In the midst of total debt of R149-million owed to Ndlambe Municipality as of February 2019, council is poised to write off R17-million before the end of the financial year this month.
Let that sink in. Our council writes off far more debt than it ever recovers from defaulting municipal account holders. And yet the total debt keeps growing.
In what is the most detailed list ever presented in a council agenda, residents can now see who owes what – if they are getting a write-off that is. If the municipality feels it can still get unpaid arrears out of you, your name will not be there.
The vast variances in the amounts owed in the lists are mind-boggling. Why is an amount of an unpaid R5 still lingering on the books, while arrears in other cases were allowed to escalate to hundreds of thousands of rands before the municipality got around to probing the reasons why?
They found in some cases, the account holder had died, and his or her family simply stopped paying the municipal bill while living in the house and running up water and electricity costs. In whatever process the municipal debt collectors follow, these families obviously pleaded poverty and the municipality has accepted their stories.
The downside for them of course, is after proving their family member has indeed died, they now have to open municipal accounts in their own name and not get a free lunch on their dead relative’s tab.
In other cases, people who are not registered indigents also simply stopped paying their bills without making any approaches to the municipality on their economic circumstances. Again, debt was allowed to accumulate before the municipal debt collectors established that the non-payers must now be considered de facto indigents even if they are not registered as such.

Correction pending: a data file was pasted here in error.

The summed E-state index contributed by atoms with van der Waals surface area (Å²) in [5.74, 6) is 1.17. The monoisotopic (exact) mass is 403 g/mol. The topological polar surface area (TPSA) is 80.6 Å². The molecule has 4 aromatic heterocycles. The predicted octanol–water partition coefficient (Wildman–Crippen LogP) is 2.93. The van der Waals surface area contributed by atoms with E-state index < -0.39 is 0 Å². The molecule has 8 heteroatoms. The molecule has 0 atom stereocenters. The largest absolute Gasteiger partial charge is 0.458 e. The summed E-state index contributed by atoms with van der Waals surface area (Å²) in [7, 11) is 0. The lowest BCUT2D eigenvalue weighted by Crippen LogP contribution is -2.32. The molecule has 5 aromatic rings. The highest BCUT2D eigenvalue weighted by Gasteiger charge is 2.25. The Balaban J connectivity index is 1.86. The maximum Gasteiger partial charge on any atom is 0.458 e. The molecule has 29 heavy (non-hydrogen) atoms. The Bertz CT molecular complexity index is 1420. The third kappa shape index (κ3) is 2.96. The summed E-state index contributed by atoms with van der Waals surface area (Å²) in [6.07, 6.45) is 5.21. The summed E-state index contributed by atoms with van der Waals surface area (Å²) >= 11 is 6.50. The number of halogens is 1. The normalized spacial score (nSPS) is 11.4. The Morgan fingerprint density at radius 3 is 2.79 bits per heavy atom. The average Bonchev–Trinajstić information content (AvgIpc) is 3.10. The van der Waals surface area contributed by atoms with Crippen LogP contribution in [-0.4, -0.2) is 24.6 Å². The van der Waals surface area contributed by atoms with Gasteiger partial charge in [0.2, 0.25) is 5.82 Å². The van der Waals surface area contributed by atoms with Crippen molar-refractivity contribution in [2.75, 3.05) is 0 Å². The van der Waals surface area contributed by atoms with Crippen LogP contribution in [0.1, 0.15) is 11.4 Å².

For some context, in the municipality’s debtors age analysis in the latest council agenda, it breaks down debt owed by groups.
Total debt owed by Ndlambe residents is R99,774,088. Of that, only R7,817,786 is classified as indigent debt – for which the municipality receives relief in the form of the equitable share. The bulk of nearly R92m is classified as debt owed by “non-indigents”.
Interest accounts for R25m, and the rest is divided into rural/farmers’ debt of R10,7m, deceased account holders R5,7m, business R3,5m, government departments R2,9m, municipal staff R1,2m and councillors who owe a measly R16,588.
What is perplexing is that aside from genuine indigent status, the municipality admits that some consumers are exceeding their “free basic services” and running up huge water and electricity bills, yet there is no answer to this except to write it off.
– Jon Houzet